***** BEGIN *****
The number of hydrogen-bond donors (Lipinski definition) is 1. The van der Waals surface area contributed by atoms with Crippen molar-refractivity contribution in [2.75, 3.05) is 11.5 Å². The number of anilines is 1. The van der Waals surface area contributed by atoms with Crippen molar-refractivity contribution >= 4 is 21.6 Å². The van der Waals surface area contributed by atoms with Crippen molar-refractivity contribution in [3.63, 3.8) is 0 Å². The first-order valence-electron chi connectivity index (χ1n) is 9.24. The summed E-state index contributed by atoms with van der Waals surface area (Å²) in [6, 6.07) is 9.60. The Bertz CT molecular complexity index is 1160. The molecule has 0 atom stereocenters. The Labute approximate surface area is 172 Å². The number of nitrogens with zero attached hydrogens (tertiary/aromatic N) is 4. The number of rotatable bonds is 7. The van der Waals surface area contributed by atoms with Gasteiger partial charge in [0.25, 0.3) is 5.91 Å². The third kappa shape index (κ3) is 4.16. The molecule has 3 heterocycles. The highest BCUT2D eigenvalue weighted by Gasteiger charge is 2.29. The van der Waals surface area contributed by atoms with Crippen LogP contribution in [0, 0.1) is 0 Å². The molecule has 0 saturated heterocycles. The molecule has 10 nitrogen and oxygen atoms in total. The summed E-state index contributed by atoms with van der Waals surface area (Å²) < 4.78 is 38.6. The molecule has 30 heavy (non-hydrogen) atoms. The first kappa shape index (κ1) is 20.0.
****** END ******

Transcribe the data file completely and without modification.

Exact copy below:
The number of hydrogen-bond donors (Lipinski definition) is 1. The van der Waals surface area contributed by atoms with Crippen molar-refractivity contribution in [2.75, 3.05) is 11.5 Å². The number of anilines is 1. The van der Waals surface area contributed by atoms with Crippen molar-refractivity contribution >= 4 is 21.6 Å². The van der Waals surface area contributed by atoms with Crippen molar-refractivity contribution in [3.63, 3.8) is 0 Å². The first-order valence-electron chi connectivity index (χ1n) is 9.24. The summed E-state index contributed by atoms with van der Waals surface area (Å²) in [6, 6.07) is 9.60. The Bertz CT molecular complexity index is 1160. The molecule has 0 atom stereocenters. The Labute approximate surface area is 172 Å². The number of nitrogens with zero attached hydrogens (tertiary/aromatic N) is 4. The number of rotatable bonds is 7. The van der Waals surface area contributed by atoms with Gasteiger partial charge in [0.25, 0.3) is 5.91 Å². The third kappa shape index (κ3) is 4.16. The molecule has 3 heterocycles. The highest BCUT2D eigenvalue weighted by Gasteiger charge is 2.29. The van der Waals surface area contributed by atoms with Crippen LogP contribution in [0, 0.1) is 0 Å². The molecule has 0 saturated heterocycles. The molecule has 10 nitrogen and oxygen atoms in total. The summed E-state index contributed by atoms with van der Waals surface area (Å²) < 4.78 is 38.6. The molecule has 30 heavy (non-hydrogen) atoms. The first kappa shape index (κ1) is 20.0.